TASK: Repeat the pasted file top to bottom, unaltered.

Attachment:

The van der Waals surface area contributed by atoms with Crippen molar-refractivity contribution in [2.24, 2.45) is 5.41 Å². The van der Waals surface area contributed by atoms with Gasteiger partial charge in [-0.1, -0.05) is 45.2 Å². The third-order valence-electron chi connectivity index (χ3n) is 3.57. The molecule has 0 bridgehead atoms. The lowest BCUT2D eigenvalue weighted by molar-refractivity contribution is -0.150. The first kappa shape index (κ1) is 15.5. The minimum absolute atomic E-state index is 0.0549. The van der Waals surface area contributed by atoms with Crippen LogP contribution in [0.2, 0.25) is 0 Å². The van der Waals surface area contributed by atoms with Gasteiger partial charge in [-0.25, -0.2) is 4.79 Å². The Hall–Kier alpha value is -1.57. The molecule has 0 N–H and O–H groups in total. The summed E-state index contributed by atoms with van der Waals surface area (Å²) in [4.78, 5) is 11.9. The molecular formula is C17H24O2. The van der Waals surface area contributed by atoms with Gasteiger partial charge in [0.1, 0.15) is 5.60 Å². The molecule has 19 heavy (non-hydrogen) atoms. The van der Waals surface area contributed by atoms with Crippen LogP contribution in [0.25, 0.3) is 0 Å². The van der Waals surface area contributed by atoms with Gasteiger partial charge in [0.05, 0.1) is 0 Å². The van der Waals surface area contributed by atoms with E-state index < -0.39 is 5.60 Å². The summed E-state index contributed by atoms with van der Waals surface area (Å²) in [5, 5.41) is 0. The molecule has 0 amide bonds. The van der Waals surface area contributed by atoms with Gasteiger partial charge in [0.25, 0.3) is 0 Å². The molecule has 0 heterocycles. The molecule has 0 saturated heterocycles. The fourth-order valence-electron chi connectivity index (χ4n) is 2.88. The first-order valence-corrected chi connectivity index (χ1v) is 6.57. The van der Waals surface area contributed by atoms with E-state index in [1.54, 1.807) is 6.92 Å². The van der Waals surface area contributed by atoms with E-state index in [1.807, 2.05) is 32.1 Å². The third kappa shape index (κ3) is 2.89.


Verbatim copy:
The van der Waals surface area contributed by atoms with Crippen molar-refractivity contribution in [2.24, 2.45) is 5.41 Å². The van der Waals surface area contributed by atoms with Gasteiger partial charge in [-0.1, -0.05) is 45.2 Å². The third-order valence-electron chi connectivity index (χ3n) is 3.57. The molecule has 0 bridgehead atoms. The lowest BCUT2D eigenvalue weighted by molar-refractivity contribution is -0.150. The first kappa shape index (κ1) is 15.5. The minimum absolute atomic E-state index is 0.0549. The van der Waals surface area contributed by atoms with Crippen LogP contribution in [0.2, 0.25) is 0 Å². The van der Waals surface area contributed by atoms with Gasteiger partial charge in [-0.25, -0.2) is 4.79 Å². The Hall–Kier alpha value is -1.57. The molecule has 0 N–H and O–H groups in total. The summed E-state index contributed by atoms with van der Waals surface area (Å²) in [4.78, 5) is 11.9. The molecular formula is C17H24O2. The van der Waals surface area contributed by atoms with Gasteiger partial charge in [0.1, 0.15) is 5.60 Å². The molecule has 19 heavy (non-hydrogen) atoms. The van der Waals surface area contributed by atoms with Crippen LogP contribution in [0.25, 0.3) is 0 Å². The van der Waals surface area contributed by atoms with Gasteiger partial charge in [0.05, 0.1) is 0 Å². The van der Waals surface area contributed by atoms with E-state index < -0.39 is 5.60 Å². The summed E-state index contributed by atoms with van der Waals surface area (Å²) in [5, 5.41) is 0. The molecule has 0 amide bonds. The van der Waals surface area contributed by atoms with Gasteiger partial charge in [0.25, 0.3) is 0 Å². The molecule has 0 heterocycles. The molecule has 0 saturated heterocycles. The fourth-order valence-electron chi connectivity index (χ4n) is 2.88. The first-order valence-corrected chi connectivity index (χ1v) is 6.57. The van der Waals surface area contributed by atoms with E-state index in [1.54, 1.807) is 6.92 Å². The van der Waals surface area contributed by atoms with E-state index in [1.807, 2.05) is 32.1 Å². The third kappa shape index (κ3) is 2.89.